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Re: Spotted on E-Bay

PostPosted: 09 Feb 2015, 18:39
by Chris
No, I don't think so. Latex dries by evaporation whereas resins harden due to a chemical reaction, and I have been told that the Corden puppets are of resin. However that doesn't sound like "liquid plastic is washed around a mould until it reaches the appropriate thickness.", it sounds more like latex as you say. There used to be a form of latex which did dry pretty hard. It was called Revertex and was supplied at the time by Tiranti's. You did that in a plaster mold and then, when leather hard, I seem to remember you baked it. The result was very hard - but brittle enough to crack if you dropped it on a hard surface. Even so it was pretty tough. I have heads in it which have lasted over thirty years (not Punch heads though). It used to be a favourite of a puppeteer called Barry Smith who was, incidently, the voice coach for Laurence Olivier.

Re: Spotted on E-Bay

PostPosted: 09 Feb 2015, 19:35
by Richard Coombs
Ooooh I did not know that about Barry .

Not a surprise though with his wonderfully resonant tones. Sadly I only met him a handful of times.

One of many folk taken too early .


A plastic moulding compound called "Fastcast" can be swirled around a mould.
It sets very fast , but while still liquid the effect is somewhat similar to swirling warm wax around a candle mould .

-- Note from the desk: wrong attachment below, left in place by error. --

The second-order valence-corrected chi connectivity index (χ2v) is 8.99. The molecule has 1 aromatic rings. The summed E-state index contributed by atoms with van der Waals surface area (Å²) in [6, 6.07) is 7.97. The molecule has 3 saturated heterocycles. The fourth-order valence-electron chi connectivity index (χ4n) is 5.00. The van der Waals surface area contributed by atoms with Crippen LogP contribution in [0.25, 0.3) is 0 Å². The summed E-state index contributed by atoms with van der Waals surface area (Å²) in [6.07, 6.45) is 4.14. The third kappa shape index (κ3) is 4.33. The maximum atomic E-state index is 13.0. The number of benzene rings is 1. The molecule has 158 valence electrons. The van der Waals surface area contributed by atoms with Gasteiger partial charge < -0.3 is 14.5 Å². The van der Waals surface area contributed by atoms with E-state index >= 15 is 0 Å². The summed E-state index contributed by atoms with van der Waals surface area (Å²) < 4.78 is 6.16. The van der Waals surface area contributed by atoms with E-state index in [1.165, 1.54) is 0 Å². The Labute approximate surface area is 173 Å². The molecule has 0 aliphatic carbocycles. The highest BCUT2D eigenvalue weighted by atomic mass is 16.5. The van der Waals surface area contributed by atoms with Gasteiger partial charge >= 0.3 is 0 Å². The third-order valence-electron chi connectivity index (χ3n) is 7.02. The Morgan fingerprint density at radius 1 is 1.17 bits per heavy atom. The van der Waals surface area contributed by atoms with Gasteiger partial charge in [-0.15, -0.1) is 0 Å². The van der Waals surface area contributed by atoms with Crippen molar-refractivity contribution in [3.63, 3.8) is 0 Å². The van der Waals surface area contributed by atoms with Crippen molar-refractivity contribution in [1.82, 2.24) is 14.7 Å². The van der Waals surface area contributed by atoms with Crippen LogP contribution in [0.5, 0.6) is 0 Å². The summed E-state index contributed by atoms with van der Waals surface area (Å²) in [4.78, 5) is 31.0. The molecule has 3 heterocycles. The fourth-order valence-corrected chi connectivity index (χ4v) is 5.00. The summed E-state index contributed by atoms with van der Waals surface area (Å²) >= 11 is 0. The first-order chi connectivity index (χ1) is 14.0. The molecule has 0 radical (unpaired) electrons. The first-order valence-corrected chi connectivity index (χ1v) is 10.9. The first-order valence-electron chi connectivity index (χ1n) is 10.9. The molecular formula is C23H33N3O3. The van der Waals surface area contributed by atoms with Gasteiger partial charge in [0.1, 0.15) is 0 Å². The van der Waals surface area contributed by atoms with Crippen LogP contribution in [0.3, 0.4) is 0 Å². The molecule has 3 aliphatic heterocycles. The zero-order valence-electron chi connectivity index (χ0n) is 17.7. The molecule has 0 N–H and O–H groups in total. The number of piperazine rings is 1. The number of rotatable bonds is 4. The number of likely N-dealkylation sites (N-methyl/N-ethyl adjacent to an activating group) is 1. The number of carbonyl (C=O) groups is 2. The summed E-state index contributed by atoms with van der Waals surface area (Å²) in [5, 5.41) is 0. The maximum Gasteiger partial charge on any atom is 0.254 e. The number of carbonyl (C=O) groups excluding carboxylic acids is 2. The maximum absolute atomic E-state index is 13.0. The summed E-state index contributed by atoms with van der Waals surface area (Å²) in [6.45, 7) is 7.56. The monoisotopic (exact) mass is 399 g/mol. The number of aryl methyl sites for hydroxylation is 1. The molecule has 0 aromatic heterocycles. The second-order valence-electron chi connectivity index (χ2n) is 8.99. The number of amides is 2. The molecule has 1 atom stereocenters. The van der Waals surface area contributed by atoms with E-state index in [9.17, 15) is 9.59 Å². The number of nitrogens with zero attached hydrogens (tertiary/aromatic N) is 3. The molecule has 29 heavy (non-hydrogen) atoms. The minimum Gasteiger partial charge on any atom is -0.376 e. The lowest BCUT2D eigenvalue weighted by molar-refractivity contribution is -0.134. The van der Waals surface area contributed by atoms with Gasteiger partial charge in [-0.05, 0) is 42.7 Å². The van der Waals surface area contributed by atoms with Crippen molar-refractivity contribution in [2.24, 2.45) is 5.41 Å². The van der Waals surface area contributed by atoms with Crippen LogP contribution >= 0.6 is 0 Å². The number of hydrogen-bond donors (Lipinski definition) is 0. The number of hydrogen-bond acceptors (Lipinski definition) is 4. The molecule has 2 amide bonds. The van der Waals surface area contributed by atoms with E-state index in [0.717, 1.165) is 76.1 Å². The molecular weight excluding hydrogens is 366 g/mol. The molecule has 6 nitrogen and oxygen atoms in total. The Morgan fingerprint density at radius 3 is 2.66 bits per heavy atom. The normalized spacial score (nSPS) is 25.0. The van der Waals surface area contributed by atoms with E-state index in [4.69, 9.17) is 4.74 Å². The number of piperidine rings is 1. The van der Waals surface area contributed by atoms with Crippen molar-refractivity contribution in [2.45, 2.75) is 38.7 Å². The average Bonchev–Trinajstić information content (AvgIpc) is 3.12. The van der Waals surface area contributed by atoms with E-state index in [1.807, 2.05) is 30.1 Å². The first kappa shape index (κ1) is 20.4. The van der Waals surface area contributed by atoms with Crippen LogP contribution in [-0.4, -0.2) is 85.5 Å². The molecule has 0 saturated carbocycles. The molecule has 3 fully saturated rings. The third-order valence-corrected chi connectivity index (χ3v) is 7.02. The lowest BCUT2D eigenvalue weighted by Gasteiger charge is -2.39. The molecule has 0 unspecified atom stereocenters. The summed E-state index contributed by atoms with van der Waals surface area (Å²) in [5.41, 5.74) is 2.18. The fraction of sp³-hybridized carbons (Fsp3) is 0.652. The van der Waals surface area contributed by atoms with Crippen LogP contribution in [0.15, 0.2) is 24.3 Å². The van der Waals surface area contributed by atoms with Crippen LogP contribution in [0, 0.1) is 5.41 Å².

Ive used fastcast only a couple of times for props. ( candle making is a distant childhood memory now - great fun though )

Fastcast is very brittle and cracks very easily.

However it was some years ago since I used it. I use resins almost never now, but I do know from friends who make props that new plastics and resins seem to come out almost monthly , and that keeping up is hard.

What was only available at very high cost to factories and big production houses in bulk , is now available cheaply in small quantities.

So there is probably a resin that works in the way you describe.

Like Les I would be interested to actually handle one of the resulting puppets to see if they are strong and resilient .

I have just replenished my supply of regular fibreglass resin and clear casting resin as I need to mould up some matching sets of crocodile eyes.

It has been years since I have made any puppet eyes for 'muppety' type puppets, and have exhausted my stock
So when I have made the "croc" eyes I will use up the rest of the tin of resin making other puppet eyes.
The resin only lasts a few months in the tin once you have opened it ...so I might as well use it up creatively ( the croc eyes will be expensive items otherwise )

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A pic of eyes made years ago ..before the final clear resin layer
Best Richard

Re: Spotted on E-Bay

PostPosted: 09 Feb 2015, 19:40
by lesclarke
Thanks, interesting stuff from you both.

Re: Spotted on E-Bay

PostPosted: 09 Feb 2015, 22:33
by Dan
Here's some of the resin puppets made by Teddy Corden. He carves the heads from wood then takes a mould into which he pours the liquid resin. They are very durable and the costumes fit very well on the hand. As James rightly said they are under £50 a puppet, which for the amount of work it takes to make them they are certainly a bargain!

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Re: Spotted on E-Bay

PostPosted: 10 Feb 2015, 09:59
by lesclarke
I have seen the images before, didn't realise they were the resin versions. They are very good value.